Balalaika Balalaika, Russian stringed musical instrument of the lute family. It was developed in the 18th century from the dombra, or domra, a round-bodied long-necked three-stringed lute played in Russia and Central Asia. The balalaika is made in six sizes, from piccolo to double bass, and has a flat back and a triangular table, or belly, that tapers to the fretted neck. A small round sound hole is located in the narrow end of the belly. The three strings, usually gut, are end hitched and strung over a violin-like, or pressure, bridge. They are normally plucked with the fingers, although metal strings are also plucked with a leather plectrum.

The instrument was used in folk music but was also employed in large balalaika orchestras formed in the 20th century. The representative size, called the prime, or treble, is usually tuned E–E–A in the octave above middle C.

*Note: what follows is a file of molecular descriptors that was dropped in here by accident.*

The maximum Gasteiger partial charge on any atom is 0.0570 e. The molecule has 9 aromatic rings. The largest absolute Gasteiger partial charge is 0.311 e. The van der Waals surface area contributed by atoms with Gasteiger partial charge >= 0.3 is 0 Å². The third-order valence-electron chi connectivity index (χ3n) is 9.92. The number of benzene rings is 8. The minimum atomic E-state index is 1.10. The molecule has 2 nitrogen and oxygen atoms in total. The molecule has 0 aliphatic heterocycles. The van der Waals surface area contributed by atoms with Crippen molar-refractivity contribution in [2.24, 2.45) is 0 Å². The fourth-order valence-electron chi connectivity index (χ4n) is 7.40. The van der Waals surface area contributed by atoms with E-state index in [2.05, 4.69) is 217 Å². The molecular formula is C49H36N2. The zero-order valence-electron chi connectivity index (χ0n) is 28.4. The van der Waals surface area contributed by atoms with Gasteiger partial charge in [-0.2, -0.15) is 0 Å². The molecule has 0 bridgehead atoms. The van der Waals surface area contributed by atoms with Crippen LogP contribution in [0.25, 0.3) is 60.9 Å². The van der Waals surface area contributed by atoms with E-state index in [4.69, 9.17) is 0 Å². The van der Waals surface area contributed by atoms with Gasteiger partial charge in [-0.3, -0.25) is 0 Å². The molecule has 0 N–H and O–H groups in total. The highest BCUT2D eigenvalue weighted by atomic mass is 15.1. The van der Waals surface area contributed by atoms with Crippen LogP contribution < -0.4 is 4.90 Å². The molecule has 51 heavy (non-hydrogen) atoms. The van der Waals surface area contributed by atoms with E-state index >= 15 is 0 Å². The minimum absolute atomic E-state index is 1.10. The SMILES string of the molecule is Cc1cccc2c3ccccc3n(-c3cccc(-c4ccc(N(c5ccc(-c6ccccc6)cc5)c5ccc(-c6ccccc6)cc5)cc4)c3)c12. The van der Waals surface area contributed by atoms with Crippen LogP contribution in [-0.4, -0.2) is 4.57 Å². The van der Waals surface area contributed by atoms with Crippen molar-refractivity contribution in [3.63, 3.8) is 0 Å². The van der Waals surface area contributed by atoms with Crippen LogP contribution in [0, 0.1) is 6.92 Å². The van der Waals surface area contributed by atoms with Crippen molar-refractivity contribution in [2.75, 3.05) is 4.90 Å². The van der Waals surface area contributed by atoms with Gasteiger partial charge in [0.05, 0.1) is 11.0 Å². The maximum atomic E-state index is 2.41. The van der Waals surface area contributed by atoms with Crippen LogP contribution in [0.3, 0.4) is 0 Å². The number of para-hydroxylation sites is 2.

Andreev first played in the orchestra, then conducted it. At the same time, he gave solo concerts, the so-called balalaika evenings. All this contributed to an extraordinary surge in the popularity of balalaika in Russia and even abroad. Moreover, Vasily Vasilyevich brought up a huge number of students who also tried to support the popularization of the balalaika (Troyanovsky and others). During this period, composers finally paid attention to the balalaika. For the first time the balalaika sounded with the orchestra.